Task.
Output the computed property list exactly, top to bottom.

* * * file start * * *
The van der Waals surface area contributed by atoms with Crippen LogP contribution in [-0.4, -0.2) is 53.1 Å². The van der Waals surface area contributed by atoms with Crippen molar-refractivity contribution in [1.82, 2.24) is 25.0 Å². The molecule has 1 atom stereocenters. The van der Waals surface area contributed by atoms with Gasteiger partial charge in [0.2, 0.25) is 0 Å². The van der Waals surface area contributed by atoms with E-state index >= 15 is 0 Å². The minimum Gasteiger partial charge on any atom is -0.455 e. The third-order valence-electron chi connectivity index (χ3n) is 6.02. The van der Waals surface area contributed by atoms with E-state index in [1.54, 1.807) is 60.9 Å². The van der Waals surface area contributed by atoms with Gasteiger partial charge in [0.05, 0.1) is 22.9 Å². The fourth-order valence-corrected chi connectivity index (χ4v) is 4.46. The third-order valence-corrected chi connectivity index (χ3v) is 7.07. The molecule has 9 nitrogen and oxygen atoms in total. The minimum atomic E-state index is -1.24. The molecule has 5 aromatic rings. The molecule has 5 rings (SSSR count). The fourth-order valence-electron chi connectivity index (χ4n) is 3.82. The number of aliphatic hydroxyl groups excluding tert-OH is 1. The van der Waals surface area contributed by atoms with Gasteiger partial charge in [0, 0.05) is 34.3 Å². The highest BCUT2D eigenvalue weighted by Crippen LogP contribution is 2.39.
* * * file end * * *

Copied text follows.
The van der Waals surface area contributed by atoms with Crippen LogP contribution in [-0.4, -0.2) is 53.1 Å². The van der Waals surface area contributed by atoms with Crippen molar-refractivity contribution in [1.82, 2.24) is 25.0 Å². The molecule has 1 atom stereocenters. The van der Waals surface area contributed by atoms with Gasteiger partial charge in [0.2, 0.25) is 0 Å². The van der Waals surface area contributed by atoms with E-state index >= 15 is 0 Å². The minimum Gasteiger partial charge on any atom is -0.455 e. The third-order valence-electron chi connectivity index (χ3n) is 6.02. The van der Waals surface area contributed by atoms with E-state index in [1.54, 1.807) is 60.9 Å². The van der Waals surface area contributed by atoms with Gasteiger partial charge in [0.05, 0.1) is 22.9 Å². The fourth-order valence-corrected chi connectivity index (χ4v) is 4.46. The third-order valence-corrected chi connectivity index (χ3v) is 7.07. The molecule has 9 nitrogen and oxygen atoms in total. The minimum atomic E-state index is -1.24. The molecule has 5 aromatic rings. The molecule has 5 rings (SSSR count). The fourth-order valence-electron chi connectivity index (χ4n) is 3.82. The number of aliphatic hydroxyl groups excluding tert-OH is 1. The van der Waals surface area contributed by atoms with Gasteiger partial charge in [0, 0.05) is 34.3 Å². The highest BCUT2D eigenvalue weighted by Crippen LogP contribution is 2.39.